So You Want To Get Into Vinyl?
Written By: Jarrett Crepeau
We all have that one friend that is really into collecting and listening to vinyl records. Some are really cool about it, and others are music snobs that insist on only listening to music “the right way.” Something about records has always interested me, and I recently decided to dive into this incredibly expensive hobby after a few weeks of research, and now that I’ve had my setup for about two months I thought I would share what I’ve learned and my experience.
For starters, people often state that vinyl is too expensive, too complicated, and too inconvenient. There is definitely some truth to this, but at the same record sales are booming, at some points over the last few years even outselling the digital market. Purists will also tell you that the sound quality is impeccable, and if you have the right equipment (more on that later) they are absolutely right. It’s an investment, an unforgiving one at that, so I highly recommend taking time and doing research. I started by learning how to actually play records. It's not as simple as getting a turntable, slapping a record in the center, and dragging the stylus onto it. You need a turntable which goes to the preamp, and then through the amp, and then through a set of speakers. I won’t get too wordy with the details, but learning what goes on while a record is spinning is a good place to start.
Next, I turned to Youtube looking for hardware recommendations. The first thing I saw was just about everyone telling me to avoid a Crosley “suitcase” player. Everyone has seen those artsy record players that open up and even come with their own speakers, usually for about a 60-80 dollar price tag. These record players are marketed towards teenagers and parents as a cheap way to get into vinyl, but the reality is that they are cheaply made, sound terrible, and will ultimately destroy your records. It’s not even just the audiophiles with set-ups well over a few thousand dollars telling you these things are absolute crap. Just do yourself a favor and don’t buy these - getting into vinyl may be expensive, but you don’t have to settle for something terrible when a decent set-up like mine is only about 200 dollars.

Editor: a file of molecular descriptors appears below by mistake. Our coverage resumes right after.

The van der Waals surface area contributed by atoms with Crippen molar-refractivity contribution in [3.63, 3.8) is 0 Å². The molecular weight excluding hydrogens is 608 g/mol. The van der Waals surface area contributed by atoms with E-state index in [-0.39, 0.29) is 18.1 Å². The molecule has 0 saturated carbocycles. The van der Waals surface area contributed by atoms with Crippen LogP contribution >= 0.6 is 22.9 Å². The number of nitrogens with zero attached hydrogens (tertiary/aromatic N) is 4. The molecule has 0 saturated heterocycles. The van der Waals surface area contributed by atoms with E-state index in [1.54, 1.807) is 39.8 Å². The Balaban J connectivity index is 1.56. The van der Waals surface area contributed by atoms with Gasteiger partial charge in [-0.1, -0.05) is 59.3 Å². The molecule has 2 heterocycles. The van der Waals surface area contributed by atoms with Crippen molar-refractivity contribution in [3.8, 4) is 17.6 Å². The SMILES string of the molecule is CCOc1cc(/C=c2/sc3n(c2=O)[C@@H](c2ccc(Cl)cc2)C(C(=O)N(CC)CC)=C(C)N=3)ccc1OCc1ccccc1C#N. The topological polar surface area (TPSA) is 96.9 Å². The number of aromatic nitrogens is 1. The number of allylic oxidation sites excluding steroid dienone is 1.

As for what I ended up purchasing, I went for a nice beginner turntable, the Audio-Technica LP60. Priced around 80-100 dollars, this turntable is highly regarded as the turntable for someone just wanting to start collecting and enjoying records. It can play normal LP’s and 45’s and comes with two speeds and a built-in preamp. Audio-Technica even have a video on their Youtube Channel that can walk you through the set up. For my speakers, I bought a decent pair of Edifier Speakers which were about 80 dollars. They aren’t the best speakers and I probably should have spent more money to get a higher quality pair, but they get the job done. I also ended up purchasing a rather cheap headphone amplifier as the speakers I bought didn't have a line in connection for headphone listening.
All in all, I would say that vinyl certainly isn’t for everyone. It's expensive and requires a certain amount of upkeep that’s unappealing to many. But I would recommend at least listening to a friend’s records browsing a local record store. There is plenty of help online if you ever want to jump in though. The two most helpful resources I used were Jarrett New’s Vinyl Eyezz Youtube channel and the Vinyl subreddit. Vinyl Eyezz is full of videos on how to start your vinyl journey, and the subreddit is a good place to ask real people whatever questions you may have as well as offering guides and helpful links.